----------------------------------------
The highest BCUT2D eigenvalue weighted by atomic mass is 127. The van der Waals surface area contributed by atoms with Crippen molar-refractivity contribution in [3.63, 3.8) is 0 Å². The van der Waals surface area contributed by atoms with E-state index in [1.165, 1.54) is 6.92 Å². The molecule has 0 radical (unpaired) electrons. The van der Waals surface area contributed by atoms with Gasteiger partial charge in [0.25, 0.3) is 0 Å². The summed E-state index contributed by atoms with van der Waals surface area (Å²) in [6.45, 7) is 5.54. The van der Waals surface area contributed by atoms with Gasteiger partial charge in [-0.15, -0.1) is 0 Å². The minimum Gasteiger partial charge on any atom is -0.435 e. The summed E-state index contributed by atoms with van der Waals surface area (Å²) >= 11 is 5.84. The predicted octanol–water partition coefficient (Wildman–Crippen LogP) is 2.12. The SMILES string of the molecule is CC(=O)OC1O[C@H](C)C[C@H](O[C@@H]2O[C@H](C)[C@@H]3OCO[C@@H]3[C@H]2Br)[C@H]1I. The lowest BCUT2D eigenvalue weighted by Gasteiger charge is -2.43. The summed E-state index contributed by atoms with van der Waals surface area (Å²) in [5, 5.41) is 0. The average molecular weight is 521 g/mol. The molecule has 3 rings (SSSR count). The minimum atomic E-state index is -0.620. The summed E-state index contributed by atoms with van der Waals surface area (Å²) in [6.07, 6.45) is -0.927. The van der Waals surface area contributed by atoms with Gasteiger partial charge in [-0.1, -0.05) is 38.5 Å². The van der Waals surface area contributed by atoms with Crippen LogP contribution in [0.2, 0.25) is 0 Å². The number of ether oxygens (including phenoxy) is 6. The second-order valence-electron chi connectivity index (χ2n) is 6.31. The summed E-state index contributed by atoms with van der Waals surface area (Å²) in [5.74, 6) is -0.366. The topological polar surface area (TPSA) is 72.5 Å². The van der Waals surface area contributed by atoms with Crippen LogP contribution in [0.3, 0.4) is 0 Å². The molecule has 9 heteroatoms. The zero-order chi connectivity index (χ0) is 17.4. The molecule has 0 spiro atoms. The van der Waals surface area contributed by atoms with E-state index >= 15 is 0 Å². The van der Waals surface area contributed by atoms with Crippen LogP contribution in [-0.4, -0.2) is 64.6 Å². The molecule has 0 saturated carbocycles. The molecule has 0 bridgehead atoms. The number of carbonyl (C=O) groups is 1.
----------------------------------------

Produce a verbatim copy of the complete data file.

The highest BCUT2D eigenvalue weighted by atomic mass is 127. The van der Waals surface area contributed by atoms with Crippen molar-refractivity contribution in [3.63, 3.8) is 0 Å². The van der Waals surface area contributed by atoms with E-state index in [1.165, 1.54) is 6.92 Å². The molecule has 0 radical (unpaired) electrons. The van der Waals surface area contributed by atoms with Gasteiger partial charge in [0.25, 0.3) is 0 Å². The summed E-state index contributed by atoms with van der Waals surface area (Å²) in [6.45, 7) is 5.54. The van der Waals surface area contributed by atoms with Gasteiger partial charge in [-0.15, -0.1) is 0 Å². The minimum Gasteiger partial charge on any atom is -0.435 e. The summed E-state index contributed by atoms with van der Waals surface area (Å²) >= 11 is 5.84. The predicted octanol–water partition coefficient (Wildman–Crippen LogP) is 2.12. The SMILES string of the molecule is CC(=O)OC1O[C@H](C)C[C@H](O[C@@H]2O[C@H](C)[C@@H]3OCO[C@@H]3[C@H]2Br)[C@H]1I. The lowest BCUT2D eigenvalue weighted by Gasteiger charge is -2.43. The summed E-state index contributed by atoms with van der Waals surface area (Å²) in [5, 5.41) is 0. The average molecular weight is 521 g/mol. The molecule has 3 rings (SSSR count). The minimum atomic E-state index is -0.620. The summed E-state index contributed by atoms with van der Waals surface area (Å²) in [6.07, 6.45) is -0.927. The van der Waals surface area contributed by atoms with Gasteiger partial charge in [-0.1, -0.05) is 38.5 Å². The van der Waals surface area contributed by atoms with Crippen LogP contribution in [0.2, 0.25) is 0 Å². The number of ether oxygens (including phenoxy) is 6. The second-order valence-electron chi connectivity index (χ2n) is 6.31. The summed E-state index contributed by atoms with van der Waals surface area (Å²) in [5.74, 6) is -0.366. The topological polar surface area (TPSA) is 72.5 Å². The van der Waals surface area contributed by atoms with Crippen LogP contribution in [0.3, 0.4) is 0 Å². The molecule has 9 heteroatoms. The zero-order chi connectivity index (χ0) is 17.4. The molecule has 0 spiro atoms. The van der Waals surface area contributed by atoms with E-state index >= 15 is 0 Å². The van der Waals surface area contributed by atoms with Crippen LogP contribution in [-0.4, -0.2) is 64.6 Å². The molecule has 0 saturated carbocycles. The molecule has 0 bridgehead atoms. The number of carbonyl (C=O) groups is 1.